ESG (Environmental, Social, and Governance Strategies) is the current megatrend in boardroom discussions due to its growing impact on all stakeholders.
Having far-reaching consequences, companies across fora are now actively engaging in ESG policies as it is now a business imperative.
However, tax teams are often left out of the conversations on ESG strategies even though tax is an integral tool in the advancement of ESG. It has a profound impact on the value chain of companies and, resultantly, their tax and, specifically, their transfer pricing set-up. Ignoring tax while formulating ESG strategies will put companies at a disadvantage compared to their competitors.
At the outset, companies are now required to examine their overall impact on their sustainable development goals. This involves an overall evaluation of the measures needed to manage their sustainable development goal:
Tax departments are key players in helping drive the ESG policies of companies. They can foster this change in the following ways:
- Benefitting from government incentives, in form of grants or credits, with respect to clean energy;
- Utilizing indirect tax incentives on sales tax, property tax, excise duty, etc. for taking efficiency initiatives;
- A company’s value chain is an integral part of its environmental strategies. A change in sourcing strategies often carries income tax ramifications – positive ones when companies strive to invest in sustainable technologies; and
- In cases of acquisition, focusing on and assessing targets that would not jeopardize their existing tax incentives or disrupt their ESG-based supply chain.
Regardless of the policy decisions by a company in respect of ESG, it will have a significant impact on their transfer pricing set-up. ESG norms will potentially give rise to new discussions within a company from a transfer pricing perspective. Some foreseeable transfer pricing issues pertaining to ESG-based decision-making include:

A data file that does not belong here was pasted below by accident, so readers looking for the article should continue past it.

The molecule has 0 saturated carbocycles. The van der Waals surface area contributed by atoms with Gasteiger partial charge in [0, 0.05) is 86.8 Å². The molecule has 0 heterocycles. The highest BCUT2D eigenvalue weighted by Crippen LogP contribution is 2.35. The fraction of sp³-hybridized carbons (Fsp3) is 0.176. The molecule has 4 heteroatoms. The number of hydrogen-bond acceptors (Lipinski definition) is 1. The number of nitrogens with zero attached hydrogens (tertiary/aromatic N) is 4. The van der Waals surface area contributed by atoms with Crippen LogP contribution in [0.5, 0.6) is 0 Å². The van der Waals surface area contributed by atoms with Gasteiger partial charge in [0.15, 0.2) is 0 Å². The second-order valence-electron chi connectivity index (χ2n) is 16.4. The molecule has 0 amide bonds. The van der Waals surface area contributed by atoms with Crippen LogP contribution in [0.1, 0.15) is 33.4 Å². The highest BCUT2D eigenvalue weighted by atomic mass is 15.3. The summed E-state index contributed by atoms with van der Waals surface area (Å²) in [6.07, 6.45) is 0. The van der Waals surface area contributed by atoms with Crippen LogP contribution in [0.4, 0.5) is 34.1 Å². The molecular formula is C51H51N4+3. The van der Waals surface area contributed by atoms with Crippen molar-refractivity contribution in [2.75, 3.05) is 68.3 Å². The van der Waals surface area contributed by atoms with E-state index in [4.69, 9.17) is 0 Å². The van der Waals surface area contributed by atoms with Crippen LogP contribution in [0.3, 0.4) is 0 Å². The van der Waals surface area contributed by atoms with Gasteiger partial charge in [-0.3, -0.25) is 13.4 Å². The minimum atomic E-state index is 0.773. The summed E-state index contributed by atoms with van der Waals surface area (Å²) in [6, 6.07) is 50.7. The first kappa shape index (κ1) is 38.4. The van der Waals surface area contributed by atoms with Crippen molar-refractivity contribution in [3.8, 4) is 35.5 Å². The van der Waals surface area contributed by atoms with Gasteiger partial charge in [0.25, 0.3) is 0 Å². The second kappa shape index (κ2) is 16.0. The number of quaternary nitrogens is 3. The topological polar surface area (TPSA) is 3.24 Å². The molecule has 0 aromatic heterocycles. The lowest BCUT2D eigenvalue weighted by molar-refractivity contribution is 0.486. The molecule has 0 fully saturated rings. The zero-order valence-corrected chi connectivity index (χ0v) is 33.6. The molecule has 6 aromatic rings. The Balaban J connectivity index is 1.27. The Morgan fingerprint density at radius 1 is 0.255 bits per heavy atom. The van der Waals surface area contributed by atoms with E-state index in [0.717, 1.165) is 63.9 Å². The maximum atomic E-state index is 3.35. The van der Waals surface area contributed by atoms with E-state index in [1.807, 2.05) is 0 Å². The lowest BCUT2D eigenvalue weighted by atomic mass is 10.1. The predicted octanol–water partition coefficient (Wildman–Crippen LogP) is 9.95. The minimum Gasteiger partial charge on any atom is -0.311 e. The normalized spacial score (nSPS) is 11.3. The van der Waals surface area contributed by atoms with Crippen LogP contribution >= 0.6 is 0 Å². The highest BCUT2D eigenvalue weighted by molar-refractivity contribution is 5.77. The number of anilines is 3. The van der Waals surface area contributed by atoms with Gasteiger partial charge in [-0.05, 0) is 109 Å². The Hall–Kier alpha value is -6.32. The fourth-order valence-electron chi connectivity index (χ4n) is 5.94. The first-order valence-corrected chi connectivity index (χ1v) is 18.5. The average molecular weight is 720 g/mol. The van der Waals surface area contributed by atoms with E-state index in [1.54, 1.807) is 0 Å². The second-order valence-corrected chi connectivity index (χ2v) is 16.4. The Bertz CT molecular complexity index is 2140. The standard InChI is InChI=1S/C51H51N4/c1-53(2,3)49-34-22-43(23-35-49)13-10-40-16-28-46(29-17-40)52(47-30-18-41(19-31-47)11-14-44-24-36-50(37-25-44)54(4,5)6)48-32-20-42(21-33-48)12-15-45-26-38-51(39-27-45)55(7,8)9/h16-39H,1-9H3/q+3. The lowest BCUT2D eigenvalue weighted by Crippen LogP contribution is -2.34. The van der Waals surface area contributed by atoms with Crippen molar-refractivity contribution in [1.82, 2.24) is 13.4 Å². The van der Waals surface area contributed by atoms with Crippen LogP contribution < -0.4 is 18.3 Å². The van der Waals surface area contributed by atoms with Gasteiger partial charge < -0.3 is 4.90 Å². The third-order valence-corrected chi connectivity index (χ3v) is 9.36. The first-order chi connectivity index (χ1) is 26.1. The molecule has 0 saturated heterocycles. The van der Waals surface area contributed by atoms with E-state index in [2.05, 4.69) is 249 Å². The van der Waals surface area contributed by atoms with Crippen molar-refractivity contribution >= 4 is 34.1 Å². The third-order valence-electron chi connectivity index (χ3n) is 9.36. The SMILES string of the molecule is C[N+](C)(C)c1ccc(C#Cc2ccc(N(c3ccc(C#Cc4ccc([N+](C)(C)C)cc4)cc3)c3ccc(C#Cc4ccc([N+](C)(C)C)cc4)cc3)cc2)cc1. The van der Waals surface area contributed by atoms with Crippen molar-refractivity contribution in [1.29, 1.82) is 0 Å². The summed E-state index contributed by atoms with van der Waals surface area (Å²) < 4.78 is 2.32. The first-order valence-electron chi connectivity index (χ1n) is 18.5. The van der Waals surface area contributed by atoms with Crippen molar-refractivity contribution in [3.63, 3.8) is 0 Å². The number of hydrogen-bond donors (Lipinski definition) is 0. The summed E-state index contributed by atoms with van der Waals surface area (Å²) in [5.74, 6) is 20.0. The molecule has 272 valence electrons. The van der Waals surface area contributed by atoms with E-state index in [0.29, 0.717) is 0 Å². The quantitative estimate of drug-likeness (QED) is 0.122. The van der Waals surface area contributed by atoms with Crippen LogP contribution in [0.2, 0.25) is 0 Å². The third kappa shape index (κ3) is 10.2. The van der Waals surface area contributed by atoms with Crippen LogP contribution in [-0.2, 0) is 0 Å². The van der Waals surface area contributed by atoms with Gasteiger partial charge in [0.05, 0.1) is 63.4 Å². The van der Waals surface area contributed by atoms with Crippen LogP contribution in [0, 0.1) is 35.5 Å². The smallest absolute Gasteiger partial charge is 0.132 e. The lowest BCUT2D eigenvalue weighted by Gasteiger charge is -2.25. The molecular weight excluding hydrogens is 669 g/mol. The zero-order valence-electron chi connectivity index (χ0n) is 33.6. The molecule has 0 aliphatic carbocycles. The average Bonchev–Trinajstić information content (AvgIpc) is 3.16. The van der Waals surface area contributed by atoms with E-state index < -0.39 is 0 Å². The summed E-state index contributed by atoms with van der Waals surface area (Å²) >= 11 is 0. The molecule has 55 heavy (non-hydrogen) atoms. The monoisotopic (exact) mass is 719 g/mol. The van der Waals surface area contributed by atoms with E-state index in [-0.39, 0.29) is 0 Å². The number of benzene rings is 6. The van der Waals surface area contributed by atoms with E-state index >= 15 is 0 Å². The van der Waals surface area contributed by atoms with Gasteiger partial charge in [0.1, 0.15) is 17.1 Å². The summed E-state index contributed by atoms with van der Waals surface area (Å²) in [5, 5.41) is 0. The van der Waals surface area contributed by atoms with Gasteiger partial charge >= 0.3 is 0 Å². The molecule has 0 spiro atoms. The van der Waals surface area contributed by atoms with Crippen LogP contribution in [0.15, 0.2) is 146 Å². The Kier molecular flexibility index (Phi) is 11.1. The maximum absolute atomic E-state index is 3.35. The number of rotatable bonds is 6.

- Consequent to a business or supply chain restructuring culminating from ESG-based policy decisions, some transfer pricing issues that could arise are:
- Reanalysis of manufacturing functions or usage of intangible assets in accordance with OECD transfer pricing principles. Furthermore, any supply chain restructuring for the purpose of reducing the global emission footprint will also have to be reassessed;
- The change in the functional, risk, or asset profiles of a manufacturing company for ESG-driven aggregation will require adjustment in its transfer pricing method;
- Any significant change in the group’s value creation to become a more centralized ESG risk management entity will have to be reassessed;
- Asset and risk allocation based on domestic regulation and requirements to comply with ESG standards will see the following changes that may require a reconsideration from a transfer pricing standpoint:
- Change in an individual entity’s costs to comply with its domestic ESG requirements;
- Assumption of ESG-related risks at various levels; and
- Change in supplier contracts.
- Preparation of ESG reporting and branding, viz., cost allocation. This shall include the following:
- Publishing sustainability reports;
- Drafting ESG and KPI reports for financing purposes;
- Preparation of country-by-country reporting; and
- Other mandatory and non-mandatory communications.
ESG is currently one of the most important movements in the world economy, which has its own tax implications. If you need help understanding the impact of ESG on your company’s tax functionality, contact our team of well-versed advisors.
Author: Ameya Dadhich, Transfer Pricing Trainee, TPA Global